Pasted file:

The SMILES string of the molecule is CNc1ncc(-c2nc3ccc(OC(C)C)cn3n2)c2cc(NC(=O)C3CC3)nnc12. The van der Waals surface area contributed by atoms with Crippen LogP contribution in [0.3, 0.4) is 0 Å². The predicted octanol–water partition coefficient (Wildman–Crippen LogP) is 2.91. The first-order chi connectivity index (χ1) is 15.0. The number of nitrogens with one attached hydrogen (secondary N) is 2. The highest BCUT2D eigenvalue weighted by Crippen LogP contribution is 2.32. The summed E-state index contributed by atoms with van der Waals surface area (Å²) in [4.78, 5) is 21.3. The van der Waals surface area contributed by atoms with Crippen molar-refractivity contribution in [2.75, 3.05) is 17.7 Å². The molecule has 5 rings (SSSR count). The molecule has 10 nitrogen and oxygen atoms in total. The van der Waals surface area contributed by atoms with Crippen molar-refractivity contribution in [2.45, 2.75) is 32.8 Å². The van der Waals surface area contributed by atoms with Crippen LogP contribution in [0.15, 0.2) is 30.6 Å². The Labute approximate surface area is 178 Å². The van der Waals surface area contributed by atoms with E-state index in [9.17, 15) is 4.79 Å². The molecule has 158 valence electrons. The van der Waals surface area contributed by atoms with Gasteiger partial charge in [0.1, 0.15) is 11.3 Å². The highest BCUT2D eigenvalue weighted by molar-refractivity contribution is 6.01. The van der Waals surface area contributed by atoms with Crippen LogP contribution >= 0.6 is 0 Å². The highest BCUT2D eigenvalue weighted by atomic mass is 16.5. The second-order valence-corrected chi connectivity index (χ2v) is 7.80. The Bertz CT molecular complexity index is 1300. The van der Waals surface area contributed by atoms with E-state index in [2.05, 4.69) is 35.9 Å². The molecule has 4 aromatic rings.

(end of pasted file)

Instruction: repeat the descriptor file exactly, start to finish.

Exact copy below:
The SMILES string of the molecule is CNc1ncc(-c2nc3ccc(OC(C)C)cn3n2)c2cc(NC(=O)C3CC3)nnc12. The van der Waals surface area contributed by atoms with Crippen LogP contribution in [0.3, 0.4) is 0 Å². The predicted octanol–water partition coefficient (Wildman–Crippen LogP) is 2.91. The first-order chi connectivity index (χ1) is 15.0. The number of nitrogens with one attached hydrogen (secondary N) is 2. The highest BCUT2D eigenvalue weighted by Crippen LogP contribution is 2.32. The summed E-state index contributed by atoms with van der Waals surface area (Å²) in [4.78, 5) is 21.3. The van der Waals surface area contributed by atoms with Crippen molar-refractivity contribution in [2.75, 3.05) is 17.7 Å². The molecule has 5 rings (SSSR count). The molecule has 10 nitrogen and oxygen atoms in total. The van der Waals surface area contributed by atoms with Crippen molar-refractivity contribution in [2.45, 2.75) is 32.8 Å². The van der Waals surface area contributed by atoms with Crippen LogP contribution in [0.15, 0.2) is 30.6 Å². The Labute approximate surface area is 178 Å². The van der Waals surface area contributed by atoms with E-state index in [9.17, 15) is 4.79 Å². The molecule has 158 valence electrons. The van der Waals surface area contributed by atoms with Gasteiger partial charge in [0.1, 0.15) is 11.3 Å². The highest BCUT2D eigenvalue weighted by molar-refractivity contribution is 6.01. The van der Waals surface area contributed by atoms with Crippen LogP contribution >= 0.6 is 0 Å². The highest BCUT2D eigenvalue weighted by atomic mass is 16.5. The second-order valence-corrected chi connectivity index (χ2v) is 7.80. The Bertz CT molecular complexity index is 1300. The van der Waals surface area contributed by atoms with E-state index in [2.05, 4.69) is 35.9 Å². The molecule has 4 aromatic rings.